25 October 2016
Leung Kwok-hung's credibility has suffered from his admission that he made up an amount he alleged he was offered to vote for the government's electoral reform package. Photo: HKEJ
Leung Kwok-hung's credibility has suffered from his admission that he made up an amount he alleged he was offered to vote for the government's electoral reform package. Photo: HKEJ

Is black money an issue in the debate on electoral reform?

It’s now the endgame in the battle for the vote on the government’s proposal for the 2017 election for chief executive.

Both sides will continue to leverage “public opinion” to urge the other side to follow the majority’s wishes.

However, pan-democrats, despite the latest public opinion poll showing more people are with them in opposing the government’s package, are failing to use concrete legal and political arguments to win further public support.

Instead, some lawmakers publicly said, without presenting concrete evidence, that middlemen had offered them financial incentives to vote in favour of the reform package.

The latest example is League of Social Democrats lawmaker “Long Hair” Leung Kwok-hung, who said last week he was offered HK$100 million to support the government’s proposal.

Leung then said Sunday the amount was only an example he had used to gain the attention of the media so that it would report the issue and, in fact, his source did not mention a figure during their conversation.

Long Hair denied he had told a lie, saying he had done nothing wrong by fabricating the figure.

He said the middleman had, in fact said that the amount of the bribe would be twice what Leung would need to spend for the rest of his life. 

Last week, People Power legislator Albert Chan Wai-yip said he had learned from other lawmakers that middlemen had offered pan-democrats HK$100 million each to vote Wednesday in favor of the government’s proposal.

No evidence was given for the allegations about such deals, which all seemed to point to the Beijing authorities or their affiliates.

It is difficult to understand why the pan-democrats picked this moment to reveal such rumors to the public.

And it is ridiculous for Leung to admit fabricating the amount of HK$100 million allegedly offered for his vote.

That shouldn’t be something a veteran politician who has been in the front line for decades fighting for democracy for the city should do, especially now that public opinion polls show that the number of people who reject the reform package are beginning to surpass that of its supporters.

The pan-democrats don’t need such rumors of bribery to cement the support for their rejection of the proposal.

While Leung has earned much respect from the public for his aggressive battle for a transparent democratic framework for Hong Kong, his performance on the “HK$100 million” bribery rumors will disappoint many of his supporters, as well as the silent majority who would like to see the reform package voted down in the legislature.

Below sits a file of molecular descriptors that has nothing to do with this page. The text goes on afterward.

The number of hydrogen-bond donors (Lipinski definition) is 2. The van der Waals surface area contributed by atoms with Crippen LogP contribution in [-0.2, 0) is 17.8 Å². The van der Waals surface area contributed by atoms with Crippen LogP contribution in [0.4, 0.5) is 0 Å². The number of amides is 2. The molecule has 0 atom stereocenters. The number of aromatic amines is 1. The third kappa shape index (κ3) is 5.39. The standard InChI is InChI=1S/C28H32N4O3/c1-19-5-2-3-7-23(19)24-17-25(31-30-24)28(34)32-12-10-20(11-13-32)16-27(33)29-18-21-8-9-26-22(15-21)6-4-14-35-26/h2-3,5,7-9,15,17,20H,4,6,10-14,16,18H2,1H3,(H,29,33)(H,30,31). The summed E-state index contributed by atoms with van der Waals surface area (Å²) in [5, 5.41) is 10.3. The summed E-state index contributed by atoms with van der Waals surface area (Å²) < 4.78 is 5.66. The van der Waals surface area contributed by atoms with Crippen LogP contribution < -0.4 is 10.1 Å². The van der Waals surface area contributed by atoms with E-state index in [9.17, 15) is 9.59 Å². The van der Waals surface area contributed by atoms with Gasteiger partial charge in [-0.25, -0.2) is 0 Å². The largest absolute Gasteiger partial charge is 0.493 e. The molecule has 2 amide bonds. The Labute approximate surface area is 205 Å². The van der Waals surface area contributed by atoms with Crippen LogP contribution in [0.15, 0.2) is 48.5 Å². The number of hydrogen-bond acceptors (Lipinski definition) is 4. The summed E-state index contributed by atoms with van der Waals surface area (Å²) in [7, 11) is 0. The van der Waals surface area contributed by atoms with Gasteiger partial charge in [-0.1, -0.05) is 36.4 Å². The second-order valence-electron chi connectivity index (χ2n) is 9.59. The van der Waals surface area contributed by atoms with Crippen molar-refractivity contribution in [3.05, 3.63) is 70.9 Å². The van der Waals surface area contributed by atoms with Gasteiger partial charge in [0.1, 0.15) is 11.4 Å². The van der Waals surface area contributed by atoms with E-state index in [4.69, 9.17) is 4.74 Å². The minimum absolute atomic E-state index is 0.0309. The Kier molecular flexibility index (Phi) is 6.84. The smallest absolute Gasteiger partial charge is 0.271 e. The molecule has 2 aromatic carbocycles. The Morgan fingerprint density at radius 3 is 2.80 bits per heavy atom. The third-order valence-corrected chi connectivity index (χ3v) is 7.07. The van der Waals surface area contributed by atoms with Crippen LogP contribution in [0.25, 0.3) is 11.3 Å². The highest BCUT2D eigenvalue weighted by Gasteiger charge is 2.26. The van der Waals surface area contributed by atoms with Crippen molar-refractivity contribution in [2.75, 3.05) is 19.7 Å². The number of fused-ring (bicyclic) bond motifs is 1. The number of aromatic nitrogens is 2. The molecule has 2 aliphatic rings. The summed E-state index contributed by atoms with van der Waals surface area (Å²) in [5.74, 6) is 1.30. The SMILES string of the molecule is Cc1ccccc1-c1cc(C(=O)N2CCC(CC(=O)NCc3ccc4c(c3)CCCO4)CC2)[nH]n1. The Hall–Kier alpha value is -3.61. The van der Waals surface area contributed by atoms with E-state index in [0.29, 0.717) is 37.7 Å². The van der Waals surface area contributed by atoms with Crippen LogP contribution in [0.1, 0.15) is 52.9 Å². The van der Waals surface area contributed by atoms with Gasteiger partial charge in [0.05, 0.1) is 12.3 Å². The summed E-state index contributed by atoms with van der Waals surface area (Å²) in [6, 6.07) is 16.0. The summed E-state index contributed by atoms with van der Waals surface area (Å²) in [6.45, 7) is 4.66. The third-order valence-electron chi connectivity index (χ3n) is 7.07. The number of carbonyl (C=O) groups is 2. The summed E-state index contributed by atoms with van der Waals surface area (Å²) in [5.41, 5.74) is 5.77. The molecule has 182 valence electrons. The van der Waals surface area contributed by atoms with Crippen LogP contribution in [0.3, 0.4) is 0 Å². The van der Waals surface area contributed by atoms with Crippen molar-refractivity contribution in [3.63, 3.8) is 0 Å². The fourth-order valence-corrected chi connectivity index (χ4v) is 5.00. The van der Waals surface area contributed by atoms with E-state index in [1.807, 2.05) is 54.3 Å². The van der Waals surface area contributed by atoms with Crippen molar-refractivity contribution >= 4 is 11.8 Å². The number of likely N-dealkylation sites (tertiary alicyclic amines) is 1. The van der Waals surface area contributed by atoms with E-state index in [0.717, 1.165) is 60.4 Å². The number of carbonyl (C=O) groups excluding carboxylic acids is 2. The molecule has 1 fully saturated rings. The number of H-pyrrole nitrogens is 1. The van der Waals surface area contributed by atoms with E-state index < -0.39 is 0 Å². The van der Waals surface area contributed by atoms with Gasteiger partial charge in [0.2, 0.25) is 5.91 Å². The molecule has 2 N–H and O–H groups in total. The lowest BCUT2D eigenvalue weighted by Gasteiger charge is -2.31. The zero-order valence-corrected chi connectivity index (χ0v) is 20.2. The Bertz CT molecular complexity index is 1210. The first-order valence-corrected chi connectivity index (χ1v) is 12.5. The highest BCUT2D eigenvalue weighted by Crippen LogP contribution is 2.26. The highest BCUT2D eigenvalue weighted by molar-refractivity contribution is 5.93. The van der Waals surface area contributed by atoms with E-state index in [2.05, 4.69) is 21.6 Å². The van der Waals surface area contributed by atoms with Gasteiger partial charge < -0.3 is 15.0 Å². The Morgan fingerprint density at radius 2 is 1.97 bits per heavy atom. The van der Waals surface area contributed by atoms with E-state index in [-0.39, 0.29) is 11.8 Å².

The public could well begin to doubt the integrity of Leung and Chan, who have labeled themselves progressive democrats as compared with other pan-democrats.

And some people might wonder why the lawmakers did not make formal complaints to the Independent Commission Against Corruption about those alleged attempts at buying their votes?

This mistake by high-profile pan-democrats cheered up the pro-Beijing camp over the weekend.

Chief Executive Leung Chun-ying and the pro-Beijing politicians and media were quite excited over the news of Long Hair’s admission he fabricated the HK$100 million figure.

The chief executive lashed out at him for making up the number, saying he may have lied about other things as well and that he needs to come clean immediately.

But do the rumors of black money matter to the debate over electoral reform at this stage?

The allegations indicate, firstly, that Beijing is desperately securing the approval of the reform package and is relying on middlemen to offer incentives to lawmakers to change their mind.

Such transactions would be conducted under the table, with the promise of future benefits rather than a huge lump sum up front, which would be too obvious and would surely trigger an investigation by the ICAC.

The second thing the rumors show is that some pan-democrats still lack the confidence that they will all vote in the legislature against the reform package.

If they trust one another, why would Chan and Long Hair need to make such allegations, in an attempt to force their fellow pan-democrats not to change their minds when it comes to the crunch?

Any pan-democratic lawmakers who are absent from the vote or abstain from it will surely bear the stain of the rumors in the future.

Will the bribery rumors turn out to be the last straw on the camel’s back as regards electoral reform?

Hongkongers should keep their eyes on the Legislative Council chamber Wednesday.

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EJ Insight writer

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